Pennsylvania’s statewide archery deer hunting season gets underway Sat., Oct 1 and continues until Nov. 12, plus, on Sunday Nov. 13 that is the initial Sunday hunts that add Nov. 20 and Nov. 27 to the deer hunting calendar.
A word to hunters who hunt private property on Sundays, the Pennsylvania Game Commission (PGC) said hunters must carry with them written permission from the landowner to be there.
This weekend’s archery deer opener is the first of a four-part season. The season restarts Nov. 14 to Nov. 18, then resumes Dec. 26 to Jan. 16, 2023. Of course, the season opened Sept 17 in WMU’s 2B, 5C and 5D where the deer population is overly abundant says the PGC.
According to the PGC, these seasons give hunters an opportunity to chase deer before, during and after the peak of the rut, the latter is the time when trophy bucks throw caution to the wind as they chase doe to mate.
For the 2021 season, resident archery season license sales reached a second-highest total of 341,885, down slightly from the 2020 season. Nonresident archery licenses sales totaled 19,099 also down a tad from 19,164 in 2020.
Last season, bowhunters harvested an estimated 130,650 deer of which 68,580 were antlered and 62,070 were antlerless. The PGC says that week one of the season was the most productive for antlerless deer, while week five and six were tops for antlered deer that were within the rut period.
The PGC reminds bowhunters of a few regulations in regards to archery equipment. Foremost is that hunters may use illuminated nocks for arrows and bolts as the aid in tracking or locating the arrow or bolt. However, transmitter-tracking arrows are illegal.
There are also questions about the recent controversy regarding using deer scents in the form of deer urine. The urine has come into focus because of CWD cases among some deer. When asked about their use this season, Travis Lau, PGC Information Officer wrote back and said, “It’s still legal to use deer urine outside CWD Disease Management Areas, and illegal inside them. There is a proposal on the PGC Boards weekend agenda that would make deer urine and other secretions unlawful to use statewide.” Shortly after Lau sent this, and over the weekend, the PGC Board of Commissions meeting voted on the subject and in a 4-4 vote, the bill failed to gain majority support meaning it will advance no further toward adoption at this time, but there will be an opportunity to bring it up in the future.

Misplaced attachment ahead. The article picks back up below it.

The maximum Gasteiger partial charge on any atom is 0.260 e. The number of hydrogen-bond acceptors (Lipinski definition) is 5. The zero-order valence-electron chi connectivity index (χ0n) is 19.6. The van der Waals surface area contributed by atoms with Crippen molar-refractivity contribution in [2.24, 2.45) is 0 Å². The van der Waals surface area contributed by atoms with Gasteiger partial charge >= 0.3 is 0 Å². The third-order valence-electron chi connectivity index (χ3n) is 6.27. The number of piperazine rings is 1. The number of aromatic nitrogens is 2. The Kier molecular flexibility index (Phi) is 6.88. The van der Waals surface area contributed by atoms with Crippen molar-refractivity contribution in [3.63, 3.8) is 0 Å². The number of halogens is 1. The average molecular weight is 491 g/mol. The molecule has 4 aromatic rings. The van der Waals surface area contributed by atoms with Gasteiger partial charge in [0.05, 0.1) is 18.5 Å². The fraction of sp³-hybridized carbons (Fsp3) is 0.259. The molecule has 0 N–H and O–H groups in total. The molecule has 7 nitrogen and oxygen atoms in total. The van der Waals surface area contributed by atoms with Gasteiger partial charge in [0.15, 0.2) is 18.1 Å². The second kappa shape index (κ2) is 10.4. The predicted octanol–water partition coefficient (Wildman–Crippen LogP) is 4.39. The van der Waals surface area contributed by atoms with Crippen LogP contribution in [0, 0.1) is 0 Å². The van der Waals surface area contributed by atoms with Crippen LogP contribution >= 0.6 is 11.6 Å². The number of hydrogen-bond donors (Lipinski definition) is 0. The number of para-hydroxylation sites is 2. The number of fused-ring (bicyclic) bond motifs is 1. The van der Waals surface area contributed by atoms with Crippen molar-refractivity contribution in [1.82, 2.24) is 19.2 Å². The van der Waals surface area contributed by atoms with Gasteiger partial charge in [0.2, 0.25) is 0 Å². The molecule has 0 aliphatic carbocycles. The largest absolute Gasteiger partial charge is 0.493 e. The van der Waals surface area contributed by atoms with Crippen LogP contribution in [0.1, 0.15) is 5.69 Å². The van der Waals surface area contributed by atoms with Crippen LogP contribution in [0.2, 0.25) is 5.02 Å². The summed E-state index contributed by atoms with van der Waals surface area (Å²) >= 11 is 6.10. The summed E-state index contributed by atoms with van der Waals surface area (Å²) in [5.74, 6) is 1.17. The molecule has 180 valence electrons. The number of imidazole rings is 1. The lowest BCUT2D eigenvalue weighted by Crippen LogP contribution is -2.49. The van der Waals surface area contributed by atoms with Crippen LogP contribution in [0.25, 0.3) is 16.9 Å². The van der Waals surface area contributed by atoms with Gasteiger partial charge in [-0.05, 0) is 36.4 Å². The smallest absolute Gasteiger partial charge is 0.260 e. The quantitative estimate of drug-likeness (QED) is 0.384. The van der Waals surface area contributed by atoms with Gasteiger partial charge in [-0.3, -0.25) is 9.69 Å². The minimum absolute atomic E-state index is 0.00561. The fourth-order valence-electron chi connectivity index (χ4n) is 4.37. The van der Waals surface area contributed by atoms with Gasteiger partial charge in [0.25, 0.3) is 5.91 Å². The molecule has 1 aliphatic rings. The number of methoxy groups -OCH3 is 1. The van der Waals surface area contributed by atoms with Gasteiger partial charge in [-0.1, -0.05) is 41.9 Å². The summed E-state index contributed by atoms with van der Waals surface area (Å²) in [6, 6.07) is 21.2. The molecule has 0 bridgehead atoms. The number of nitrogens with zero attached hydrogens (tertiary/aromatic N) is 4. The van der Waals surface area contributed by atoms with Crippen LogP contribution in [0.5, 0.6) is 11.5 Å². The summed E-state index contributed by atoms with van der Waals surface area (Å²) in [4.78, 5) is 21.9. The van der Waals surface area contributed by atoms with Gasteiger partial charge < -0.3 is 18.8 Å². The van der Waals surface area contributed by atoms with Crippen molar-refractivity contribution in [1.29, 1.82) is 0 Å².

Other reminders are that tree stands and climbing devices that cause damage to trees are unlawful to use or occupy unless the user has written permission from the landowner and are illegal on game lands, state forests and state parks. Tree stands or steps that penetrate a tree’s cambium layer will cause damage. It’s also unlawful to build and occupy tree stands that are screwed or nailed to trees on state property.
Archery deer hunting season is the finest time to be afield as the weather is still tolerable and deer have not been spoked, chased or shot at as they are during the rifle seasons.
While mentioning deer scents and if you’re looking for real fresh scent, not the bottled scent that’s been on Cabela’s and Dicks Sporting Goods store shelves for some time, stop in at Bob’s Wildlife Taxidermy at 4642 Kernsville Road in Orefield. Bob’s gets his Yurine Luck Buck and Doe lure in fresh weekly. It’s available in 1 1/4-oz and 4-ounce bottles. For operating hours call 610-398-7609.
In the last column on the Muhlenberg College's polar bear restoration, I mistakenly identified Dr. Danlel Klem who did the bear project when it was Dr. Peter Saenger of Muhlenberg College. I apologize for this error as I had mixed up the phone numbers for the two professors.
Nick Hromiak has been an outdoors and automotive writer for over 30 years. He's been published in numerous national and state-wide outdoor magazines and newspapers.